|News from the Director
FDAP News Alert: Training/Fees & Fines Issues/Use of Associate Counsel/Binding Expenses
Seminar Registration Reminder & Syllabus Available
Registration is open for FDAP’s annual training on January 22, 2016. The full syllabus is now available here. Highlights include a conversation with Justice Leondra Kruger of the California Supreme Court and a presentation by Prof. L. Song Richardson of U.C. Irvine on implicit bias in the judicial system. The full day will qualify for 6.0 hours of MCLE credit, including one hour of Elimination of Bias credit. Please visit our seminar information/registration page.
Present Fees and Fines Errors to Superior Court First: New Penal Code 1237.2
Penal Code section 1237.2, a new statute governing the appeal of monetary issues (fines, penalty assessments, surcharges, fees, and costs) takes effect January 1, 2016. The provision parallels section 1237.1, which governs the appeal of credits issues. The same legislation also amends section 1237.1. (Stats. 2015, c. 194 (A.B. 249).) As explained in greater detail in the memorandum posted on the FDAP website, under new section 1237.2, an error in the imposition or calculation of such monetary orders may not be raised on appeal unless either (1) the defendant first presents the claim to the superior court or (2) the monetary error is not the sole issue on appeal. For more details on this new provision and how it differs from section 1237.1, review the memorandum.
Associate Counsel Policy
In December 2015, the appellate projects announced a new statewide policy promulgated by Appellate Indigent Defense Advisory Oversight Committee (AIDOAC) on use of associate counsel in appointed appeals. Be sure to review the projects’ announcement of the policy and the 2015 Associate Counsel Policy itself.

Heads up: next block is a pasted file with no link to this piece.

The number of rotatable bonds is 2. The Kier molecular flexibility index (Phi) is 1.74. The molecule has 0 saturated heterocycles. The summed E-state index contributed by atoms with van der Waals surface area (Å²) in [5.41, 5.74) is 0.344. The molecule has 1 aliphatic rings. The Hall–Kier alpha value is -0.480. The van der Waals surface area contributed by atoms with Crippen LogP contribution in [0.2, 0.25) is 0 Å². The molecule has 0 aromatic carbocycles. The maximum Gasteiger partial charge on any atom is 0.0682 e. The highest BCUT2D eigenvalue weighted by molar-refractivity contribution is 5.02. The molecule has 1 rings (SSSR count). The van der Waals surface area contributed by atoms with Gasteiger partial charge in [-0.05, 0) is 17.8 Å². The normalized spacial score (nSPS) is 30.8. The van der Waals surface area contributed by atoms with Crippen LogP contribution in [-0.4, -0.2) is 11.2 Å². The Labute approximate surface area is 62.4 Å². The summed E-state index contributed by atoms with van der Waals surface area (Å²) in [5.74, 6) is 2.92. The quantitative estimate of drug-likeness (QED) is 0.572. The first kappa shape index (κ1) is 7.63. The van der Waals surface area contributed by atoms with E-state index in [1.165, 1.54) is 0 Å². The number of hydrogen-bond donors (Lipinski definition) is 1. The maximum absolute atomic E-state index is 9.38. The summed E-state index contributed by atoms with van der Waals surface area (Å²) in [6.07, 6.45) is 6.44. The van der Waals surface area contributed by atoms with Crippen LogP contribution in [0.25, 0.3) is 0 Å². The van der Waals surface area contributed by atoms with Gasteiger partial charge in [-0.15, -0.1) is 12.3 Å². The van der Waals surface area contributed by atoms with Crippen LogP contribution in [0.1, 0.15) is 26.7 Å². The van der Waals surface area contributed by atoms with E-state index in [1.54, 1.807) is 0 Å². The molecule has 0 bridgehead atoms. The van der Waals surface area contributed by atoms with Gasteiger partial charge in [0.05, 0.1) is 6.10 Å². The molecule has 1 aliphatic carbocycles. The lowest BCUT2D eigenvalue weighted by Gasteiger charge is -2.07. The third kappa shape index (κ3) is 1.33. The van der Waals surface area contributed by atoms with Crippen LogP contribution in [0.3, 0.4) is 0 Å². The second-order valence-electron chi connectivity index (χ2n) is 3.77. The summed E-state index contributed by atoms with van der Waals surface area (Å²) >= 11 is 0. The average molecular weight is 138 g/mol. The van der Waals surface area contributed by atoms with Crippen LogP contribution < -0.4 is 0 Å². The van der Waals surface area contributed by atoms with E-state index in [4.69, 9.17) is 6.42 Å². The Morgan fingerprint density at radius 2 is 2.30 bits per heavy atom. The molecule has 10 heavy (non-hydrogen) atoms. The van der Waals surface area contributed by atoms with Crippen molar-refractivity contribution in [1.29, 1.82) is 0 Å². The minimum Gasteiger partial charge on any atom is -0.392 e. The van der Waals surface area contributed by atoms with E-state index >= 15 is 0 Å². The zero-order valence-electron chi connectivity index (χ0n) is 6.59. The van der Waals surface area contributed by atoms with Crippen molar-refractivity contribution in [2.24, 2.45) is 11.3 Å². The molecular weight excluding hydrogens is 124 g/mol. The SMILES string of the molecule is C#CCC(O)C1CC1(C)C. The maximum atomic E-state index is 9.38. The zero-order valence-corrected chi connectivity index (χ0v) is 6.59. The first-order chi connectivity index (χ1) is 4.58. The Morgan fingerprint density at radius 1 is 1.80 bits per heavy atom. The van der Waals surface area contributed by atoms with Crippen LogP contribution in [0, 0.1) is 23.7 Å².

It has been a long-standing policy (since 2004), that brief binding costs are reimbursed only for the court’s original and the court’s copies. Now that we have electronic filing in the Court of Appeal, there should be no binding expenses for Court of Appeal filings. In the vast majority of cases, the only reimbursable binding expenses will be for the Supreme Court's original and the Supreme Court's service copies of petitions or briefs (usually just a petition for review). If binding expenses are claimed, please provide a comment itemizing which briefs the binding cost is for and how many briefs were bound. If the binding was for an item which is not ordinarily reimbursable, provide an explanation as to why binding was necessary. (This might occur, for instance, when a set of habeas exhibits is so voluminous that the paper service copies for the client and other non-email recipients cannot be stapled.)
In addition, a rule change two years ago gave parties the option of serving the Supreme Court with eight paper copies and one PDF, instead of thirteen paper copies of petitions for review, answers, replies, and briefs on the merits. (Rule 8.44(a)(1).) In Court of Appeal appointed cases, the least expensive option reasonably available should be chosen. Because the eight-paper-copies-one-PDF option is the least expensive option and because it is not a burdensome option, we will be recommending reimbursement on copying, binding, and shipping of the original and only 8 paper copies (not 13) served on the Supreme Court.
Similarly, where email or TrueFiling is a permitted and available means for service on any service recipient (e.g. D.A., trial counsel, FDAP, AG, superior court, etc.), we cannot recommend reimbursement for the copying, binding, and shipping of a paper copy.
Congratulations to Fran Ternus on Her Retirement
As some of you already know, FDAP Staff Attorney Fran Ternus is retiring. I cannot overstate the contributions Fran, one of our founding staff attorneys, has made for the past 30 years to her clients, the panel, and our work in general. The legal acumen, the humanity, and the dedication she has brought to her work is to be admired and emulated, whether it is work directly for her clients, mentoring the panel, or lecturing on criminal law or appellate practice.
Not one to let up, Fran was still showing us how it’s done just a couple weeks ago when she obtained reversals in her last two opinions as a FDAP staff attorney, an amazing way to end a career. Most significantly, Fran won a new parole hearing for a client who has been imprisoned for decades and who has been discipline-free for the past 30 years. This is just the most recent of several cases in which Fran obtained habeas relief in difficult cases for lifer clients who had been unfairly denied parole.
Please join us in congratulating Fran and thanking her for all her hard work and for being a wonderful colleague.